and intraoperative histology, there can be no doubt that more low-grade gliomas are now suitable for an attempt at surgical cure than in the past. As discussed earlier, most of these tumors do not cross the pia arachnoid and hence are often well demarcated on the surface of the brain. The typical appearance of such a tumor is of an area of expanded, abnormally pale gyri, bounded by sulci. This superficial area can be identified in most cases by the experienced surgeon by eye alone, but others will find neuronavigation helpful. The area that is directly infiltrated is unlikely to be functional, but if eloquent speech or motor cortex is nearby, they should be identified by cortical mapping. The tumor can cause considerable distortion of the surrounding normal gyri, and the conventional anatomical and radiological landmarks for cortical localization no longer apply. In some cases it can be surprisingly difficult to know whether the tumor is in front of, or behind, the central sulcus. If tumors do not present on the cerebral surface, there can be considerable difficulties in finding them without navigation or ultrasound, but since they are more probably in the deep white matter, it is also less likely that they are suitable for an attempt at radical resection.
The reason why most low-grade gliomas are not curable by surgery is because they invade the deep white matter. It is impossible to establish any kind of surgical plane here. The marginal infiltrated areas of the brain adjacent to the central bulk of the tumor will look and feel no different from normal brain to the surgeon. Once one is operating in the deep white matter, there is also the risk of causing extensive neurological deficits from both undercutting the adjacent cerebral cortex and disrupting the association tracts. Neuronavigation will not help in the deep white matter as a result of both brain shift and distortion produced by surgery and the fact that MRI scanning often does not define the true boundaries of the tumor. The surgeon can only be guided by smear marginal biopsies (in some cases the author has sent more than 60 such biopsies during an operation) and by the patients themselves, who will need to be kept awake so that if any relatively deep resection is being carried out and a developing neurological deficit is identified early during resection, any further resection can then be abandoned.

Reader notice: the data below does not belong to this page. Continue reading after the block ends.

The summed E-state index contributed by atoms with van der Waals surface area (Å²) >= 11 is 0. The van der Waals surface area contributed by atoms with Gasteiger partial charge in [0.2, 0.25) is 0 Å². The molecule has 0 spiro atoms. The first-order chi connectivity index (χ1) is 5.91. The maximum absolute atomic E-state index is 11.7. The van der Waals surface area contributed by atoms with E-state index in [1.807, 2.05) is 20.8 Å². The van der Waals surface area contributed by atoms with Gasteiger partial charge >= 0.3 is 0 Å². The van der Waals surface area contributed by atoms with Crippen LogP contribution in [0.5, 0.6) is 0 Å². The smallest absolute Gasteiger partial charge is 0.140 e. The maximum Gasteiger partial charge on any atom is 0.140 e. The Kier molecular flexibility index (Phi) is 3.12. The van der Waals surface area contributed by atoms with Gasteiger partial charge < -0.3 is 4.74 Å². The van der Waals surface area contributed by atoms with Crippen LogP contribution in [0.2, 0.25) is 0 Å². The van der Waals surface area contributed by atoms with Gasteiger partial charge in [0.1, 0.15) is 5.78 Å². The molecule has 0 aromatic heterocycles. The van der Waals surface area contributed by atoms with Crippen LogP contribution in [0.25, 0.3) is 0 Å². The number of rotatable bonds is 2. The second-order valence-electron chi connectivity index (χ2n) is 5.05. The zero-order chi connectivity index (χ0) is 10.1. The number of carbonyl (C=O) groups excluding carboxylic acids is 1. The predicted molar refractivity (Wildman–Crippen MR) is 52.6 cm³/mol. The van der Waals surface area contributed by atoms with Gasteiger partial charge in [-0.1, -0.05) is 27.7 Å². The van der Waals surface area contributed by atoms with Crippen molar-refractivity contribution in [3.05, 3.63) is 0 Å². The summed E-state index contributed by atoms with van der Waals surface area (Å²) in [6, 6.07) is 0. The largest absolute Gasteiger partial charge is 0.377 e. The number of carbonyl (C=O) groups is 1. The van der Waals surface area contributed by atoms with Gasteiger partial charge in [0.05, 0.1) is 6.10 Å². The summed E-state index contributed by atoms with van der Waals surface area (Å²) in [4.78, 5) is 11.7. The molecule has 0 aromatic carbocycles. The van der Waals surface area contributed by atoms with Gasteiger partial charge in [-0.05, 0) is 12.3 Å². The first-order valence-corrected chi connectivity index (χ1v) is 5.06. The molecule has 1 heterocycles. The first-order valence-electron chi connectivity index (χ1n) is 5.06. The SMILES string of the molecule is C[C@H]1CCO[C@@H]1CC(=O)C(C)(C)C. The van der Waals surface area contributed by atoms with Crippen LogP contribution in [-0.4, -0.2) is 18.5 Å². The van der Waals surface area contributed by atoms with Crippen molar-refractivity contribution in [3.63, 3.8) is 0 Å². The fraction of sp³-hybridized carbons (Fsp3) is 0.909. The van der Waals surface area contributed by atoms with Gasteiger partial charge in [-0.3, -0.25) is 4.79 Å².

Awake craniotomy allows the surgeon to operate with greater confidence close to eloquent areas of the brain, but "complete" removal of these tumors will often remain impossible. One difficulty with the awake-cran-iotomy technique is that patients can develop a degree of neurological deficit while the resection proceeds, which subsequently recovers. It can be a question of fine judgement as to when to abandon further resection as a deficit develops. It is only possible to carry out simple neurological testing during awake craniotomy - in particular of limb movements and speech, and sometimes of the visual fields. It is not possible to assess more subtle cognitive functions, but the patient's general alertness and responsiveness can serve as a guide to these to some extent. It is most important that the awake craniotomy is supervised by an anesthetist with experience in this area . In skilled anesthetic hands it is remarkable how relaxed, pain free, cooperative and alert patients can be, despite being subjected to a very extensive craniotomy.
Illustrative Example: a 26-year-old woman with a single generalized epileptic fit (Figs. 9.6, 9.7, 9.8)
The scan shows a large tumor arising in the region of the right primary sensory cortex. This was judged to be potentially resectable. Histology showed the tumor to be an oligodendroglioma, and she remains free from fits and without neurological deficit. Follow-up scanning shows persistent abnormality in the brain adjacent to the resection cavity. The abnormality has become a little smaller over time but it must remain likely that there is residual tumor here.
Comment: The very long natural history of oligodendrogliomas must be remembered when dealing with cases such as this. The author remains undecided as to what to recommend if further follow-up scans suggest tumor recurrence.
The interpretation of post-operative scans can be very difficult. Flair MRI sequences are much more sensitive to both post-operative changes and recurrent tumor than are other sequences. Areas of signal change in the brain adjacent to the resection cavity may represent post-operative inflammatory effects or tumor
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